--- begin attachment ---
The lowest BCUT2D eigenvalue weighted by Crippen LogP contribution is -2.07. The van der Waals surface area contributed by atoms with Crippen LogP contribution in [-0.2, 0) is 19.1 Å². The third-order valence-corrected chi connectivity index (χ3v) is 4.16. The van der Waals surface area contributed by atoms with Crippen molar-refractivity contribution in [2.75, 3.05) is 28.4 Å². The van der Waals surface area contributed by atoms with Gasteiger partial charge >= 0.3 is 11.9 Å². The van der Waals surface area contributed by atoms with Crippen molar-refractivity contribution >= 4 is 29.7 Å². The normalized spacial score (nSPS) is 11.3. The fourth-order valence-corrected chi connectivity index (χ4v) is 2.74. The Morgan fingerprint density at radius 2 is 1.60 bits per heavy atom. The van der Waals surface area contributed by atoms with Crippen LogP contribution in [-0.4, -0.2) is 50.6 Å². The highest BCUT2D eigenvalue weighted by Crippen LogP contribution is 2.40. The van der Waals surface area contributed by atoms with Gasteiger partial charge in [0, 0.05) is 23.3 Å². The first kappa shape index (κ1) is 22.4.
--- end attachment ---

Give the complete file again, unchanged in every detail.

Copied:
The lowest BCUT2D eigenvalue weighted by Crippen LogP contribution is -2.07. The van der Waals surface area contributed by atoms with Crippen LogP contribution in [-0.2, 0) is 19.1 Å². The third-order valence-corrected chi connectivity index (χ3v) is 4.16. The van der Waals surface area contributed by atoms with Crippen molar-refractivity contribution in [2.75, 3.05) is 28.4 Å². The van der Waals surface area contributed by atoms with Gasteiger partial charge >= 0.3 is 11.9 Å². The van der Waals surface area contributed by atoms with Crippen molar-refractivity contribution >= 4 is 29.7 Å². The normalized spacial score (nSPS) is 11.3. The fourth-order valence-corrected chi connectivity index (χ4v) is 2.74. The Morgan fingerprint density at radius 2 is 1.60 bits per heavy atom. The van der Waals surface area contributed by atoms with Crippen LogP contribution in [-0.4, -0.2) is 50.6 Å². The highest BCUT2D eigenvalue weighted by Crippen LogP contribution is 2.40. The van der Waals surface area contributed by atoms with Gasteiger partial charge in [0, 0.05) is 23.3 Å². The first kappa shape index (κ1) is 22.4.